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Alexandria Democrats Vote Against Cuccinelli, Not For McAuliffe

Poll worker Heath Wells hands out Republican sample ballots to Virginia voters.
Hoai-Tran Bui
Poll worker Heath Wells hands out Republican sample ballots to Virginia voters.

While precincts across Northern Virginia had varied turnout, Alexandria's Durant Arts Center became a hive of activity Tuesday as Virginia voters bustled in and out of the recreation center in the early hours of the day.

"This is more people than I usually see in an off-cycle election," said poll worker Heath Wells.

A resident of Old Town Alexandria, Wells, 44, was the only Republican out of four poll workers handing out sample ballots in front of the recreation center. Many of the voters leaving the poll indicated that they voted Democratic this year. Alexandria is a historically liberal city, Wells said.

But at the Durant Center, voters expressed they were more passionate about voting against the Republican gubernatorial candidate than about supporting a fellow Democrat.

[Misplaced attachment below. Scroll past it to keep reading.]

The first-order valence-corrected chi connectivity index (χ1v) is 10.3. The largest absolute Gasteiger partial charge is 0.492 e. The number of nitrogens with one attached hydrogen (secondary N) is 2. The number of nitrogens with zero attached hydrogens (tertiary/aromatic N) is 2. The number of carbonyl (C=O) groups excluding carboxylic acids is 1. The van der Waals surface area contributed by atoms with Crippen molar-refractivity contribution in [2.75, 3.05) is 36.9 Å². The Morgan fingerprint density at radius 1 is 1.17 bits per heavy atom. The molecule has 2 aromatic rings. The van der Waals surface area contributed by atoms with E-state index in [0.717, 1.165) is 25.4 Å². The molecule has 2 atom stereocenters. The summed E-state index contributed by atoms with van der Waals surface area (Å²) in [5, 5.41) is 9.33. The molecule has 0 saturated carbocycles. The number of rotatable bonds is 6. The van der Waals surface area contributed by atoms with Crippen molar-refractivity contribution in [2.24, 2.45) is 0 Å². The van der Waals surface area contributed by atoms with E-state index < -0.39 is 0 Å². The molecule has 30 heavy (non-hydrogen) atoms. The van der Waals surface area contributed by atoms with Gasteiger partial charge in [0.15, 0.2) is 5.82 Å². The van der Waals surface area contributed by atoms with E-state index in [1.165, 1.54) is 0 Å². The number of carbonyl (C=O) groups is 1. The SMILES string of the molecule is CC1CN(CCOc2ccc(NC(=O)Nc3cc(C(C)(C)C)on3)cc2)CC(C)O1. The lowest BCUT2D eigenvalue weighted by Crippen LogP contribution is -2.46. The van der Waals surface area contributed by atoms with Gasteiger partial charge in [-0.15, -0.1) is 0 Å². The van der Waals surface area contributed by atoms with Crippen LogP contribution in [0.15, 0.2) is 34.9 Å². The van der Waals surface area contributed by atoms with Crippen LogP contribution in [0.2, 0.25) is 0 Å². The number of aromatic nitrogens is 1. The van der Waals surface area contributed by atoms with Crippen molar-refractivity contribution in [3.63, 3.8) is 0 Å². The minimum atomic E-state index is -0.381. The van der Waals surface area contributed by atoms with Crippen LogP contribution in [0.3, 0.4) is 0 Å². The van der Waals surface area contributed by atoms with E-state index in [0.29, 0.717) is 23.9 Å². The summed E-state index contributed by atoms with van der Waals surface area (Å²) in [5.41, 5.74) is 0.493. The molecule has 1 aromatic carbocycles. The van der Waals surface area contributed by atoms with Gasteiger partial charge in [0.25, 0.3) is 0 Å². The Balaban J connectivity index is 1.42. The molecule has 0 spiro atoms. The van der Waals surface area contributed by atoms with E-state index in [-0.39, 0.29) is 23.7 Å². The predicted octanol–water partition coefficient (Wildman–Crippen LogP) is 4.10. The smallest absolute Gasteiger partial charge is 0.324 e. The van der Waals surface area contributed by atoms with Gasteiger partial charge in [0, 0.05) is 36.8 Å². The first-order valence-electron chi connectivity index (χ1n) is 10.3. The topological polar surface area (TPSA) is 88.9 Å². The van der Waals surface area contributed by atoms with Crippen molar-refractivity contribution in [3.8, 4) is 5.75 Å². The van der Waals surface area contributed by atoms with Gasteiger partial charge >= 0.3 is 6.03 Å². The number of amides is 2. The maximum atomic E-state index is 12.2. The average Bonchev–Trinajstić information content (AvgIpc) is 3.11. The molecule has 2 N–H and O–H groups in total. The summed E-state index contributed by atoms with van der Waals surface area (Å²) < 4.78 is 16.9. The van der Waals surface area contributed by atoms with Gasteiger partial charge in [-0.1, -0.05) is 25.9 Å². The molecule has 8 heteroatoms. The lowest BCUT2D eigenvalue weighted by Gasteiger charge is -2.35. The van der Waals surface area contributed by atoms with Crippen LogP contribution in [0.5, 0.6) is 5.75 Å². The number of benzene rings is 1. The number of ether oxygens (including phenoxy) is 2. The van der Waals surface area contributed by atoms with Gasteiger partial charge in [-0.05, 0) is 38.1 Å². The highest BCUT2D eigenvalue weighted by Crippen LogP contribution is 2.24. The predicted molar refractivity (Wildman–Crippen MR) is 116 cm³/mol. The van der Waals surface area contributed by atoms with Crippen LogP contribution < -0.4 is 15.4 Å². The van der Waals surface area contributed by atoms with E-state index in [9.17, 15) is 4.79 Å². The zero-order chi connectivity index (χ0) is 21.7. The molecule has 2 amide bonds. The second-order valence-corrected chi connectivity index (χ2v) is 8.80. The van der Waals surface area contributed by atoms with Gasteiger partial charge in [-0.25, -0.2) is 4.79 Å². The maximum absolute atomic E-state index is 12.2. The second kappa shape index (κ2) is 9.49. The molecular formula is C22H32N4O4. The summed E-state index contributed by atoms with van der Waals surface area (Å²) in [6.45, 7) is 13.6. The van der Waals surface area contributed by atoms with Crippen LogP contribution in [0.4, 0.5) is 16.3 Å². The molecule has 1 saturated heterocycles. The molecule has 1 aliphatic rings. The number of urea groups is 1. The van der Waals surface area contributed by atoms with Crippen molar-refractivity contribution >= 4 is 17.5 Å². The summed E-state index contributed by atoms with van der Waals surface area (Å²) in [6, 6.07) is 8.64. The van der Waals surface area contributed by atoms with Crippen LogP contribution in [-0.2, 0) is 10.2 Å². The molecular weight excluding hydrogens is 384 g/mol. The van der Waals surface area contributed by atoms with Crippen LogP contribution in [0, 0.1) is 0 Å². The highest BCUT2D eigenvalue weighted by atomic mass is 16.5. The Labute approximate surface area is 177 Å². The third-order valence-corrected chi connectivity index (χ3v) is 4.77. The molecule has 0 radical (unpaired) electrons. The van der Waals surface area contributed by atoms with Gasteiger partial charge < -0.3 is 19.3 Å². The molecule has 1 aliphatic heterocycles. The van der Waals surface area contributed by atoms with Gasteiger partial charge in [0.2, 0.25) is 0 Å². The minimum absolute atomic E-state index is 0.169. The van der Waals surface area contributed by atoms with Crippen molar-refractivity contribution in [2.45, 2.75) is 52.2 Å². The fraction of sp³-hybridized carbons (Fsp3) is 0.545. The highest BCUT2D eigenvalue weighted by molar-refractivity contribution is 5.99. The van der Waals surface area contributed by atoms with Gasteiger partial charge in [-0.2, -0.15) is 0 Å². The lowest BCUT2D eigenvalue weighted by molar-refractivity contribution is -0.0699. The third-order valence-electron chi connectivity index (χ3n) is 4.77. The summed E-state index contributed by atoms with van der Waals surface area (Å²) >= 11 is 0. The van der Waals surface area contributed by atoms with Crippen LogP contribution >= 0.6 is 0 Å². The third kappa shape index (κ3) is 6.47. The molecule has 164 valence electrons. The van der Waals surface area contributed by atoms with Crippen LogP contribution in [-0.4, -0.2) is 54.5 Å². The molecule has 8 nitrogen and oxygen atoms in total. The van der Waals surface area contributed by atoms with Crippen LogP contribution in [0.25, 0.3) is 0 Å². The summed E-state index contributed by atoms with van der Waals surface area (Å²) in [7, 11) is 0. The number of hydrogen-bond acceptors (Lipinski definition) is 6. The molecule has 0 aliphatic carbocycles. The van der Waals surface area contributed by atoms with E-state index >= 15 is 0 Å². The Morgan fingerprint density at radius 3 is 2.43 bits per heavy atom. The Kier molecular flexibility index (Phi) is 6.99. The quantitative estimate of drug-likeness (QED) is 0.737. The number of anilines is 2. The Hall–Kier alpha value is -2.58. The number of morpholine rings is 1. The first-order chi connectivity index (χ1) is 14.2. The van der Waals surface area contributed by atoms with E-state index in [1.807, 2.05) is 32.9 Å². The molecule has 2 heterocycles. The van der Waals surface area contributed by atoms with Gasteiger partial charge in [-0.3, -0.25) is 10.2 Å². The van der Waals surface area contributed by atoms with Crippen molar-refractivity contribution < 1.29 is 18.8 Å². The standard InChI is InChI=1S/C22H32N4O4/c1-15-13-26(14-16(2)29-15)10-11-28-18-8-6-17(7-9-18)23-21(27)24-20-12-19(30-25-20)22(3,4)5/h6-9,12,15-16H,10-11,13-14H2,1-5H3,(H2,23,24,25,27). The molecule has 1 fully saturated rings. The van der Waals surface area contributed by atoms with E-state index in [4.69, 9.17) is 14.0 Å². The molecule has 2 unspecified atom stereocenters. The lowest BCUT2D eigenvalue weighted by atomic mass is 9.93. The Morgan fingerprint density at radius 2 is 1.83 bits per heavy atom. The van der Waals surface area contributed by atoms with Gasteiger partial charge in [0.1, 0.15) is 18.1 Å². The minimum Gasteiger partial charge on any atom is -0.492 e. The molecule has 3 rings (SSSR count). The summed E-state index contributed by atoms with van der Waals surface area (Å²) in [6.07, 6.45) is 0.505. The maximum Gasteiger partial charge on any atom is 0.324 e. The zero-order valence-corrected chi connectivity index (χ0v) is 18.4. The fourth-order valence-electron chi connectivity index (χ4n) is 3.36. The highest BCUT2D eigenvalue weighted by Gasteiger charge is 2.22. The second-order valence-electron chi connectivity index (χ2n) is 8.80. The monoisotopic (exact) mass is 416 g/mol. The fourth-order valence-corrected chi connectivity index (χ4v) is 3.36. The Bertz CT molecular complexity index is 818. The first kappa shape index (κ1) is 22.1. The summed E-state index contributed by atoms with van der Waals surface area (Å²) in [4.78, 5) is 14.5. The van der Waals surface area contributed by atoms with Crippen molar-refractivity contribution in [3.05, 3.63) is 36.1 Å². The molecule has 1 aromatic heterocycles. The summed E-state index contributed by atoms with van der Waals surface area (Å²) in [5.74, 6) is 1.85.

"It was more a vote against Ken Cuccinelli than it was a vote for Terry McAuliffe," said Alexandria resident Tim Slattery. "For me personally, Cuccinelli has been a nightmare for the state... but also he seemed very clueless about how Virginia's changing and what's important to Virginia.

Cuccinelli's strictly conservative stances on social issues such as women's health issues and personhood, as well as his affiliation to the Tea Party, has alienated him too many of the Alexandria voters.

Del Ray resident Andy Anderson said he voted for Libertarian Robert Sarvis just to keep Cuccinelli out of office.

"This is just another sad state of, 'I really didn't like either candidate,' " Anderson said. "I just really don't like Cuccinelli. I tossed it up with Sarvis just because, if anything, it'll take the vote away from Cuccinelli."

However, some of the voters have noticed that the Democratic campaign against Cuccinelli's conservative stances have made the election less about the candidates' stances on the issues than about their images.

"I've lived here for more than 20 years and I've never seen an election where there was so much negativity," Old Town Alexandria resident Chris Hill said. "It was not as issues-driven as I would have liked to see."

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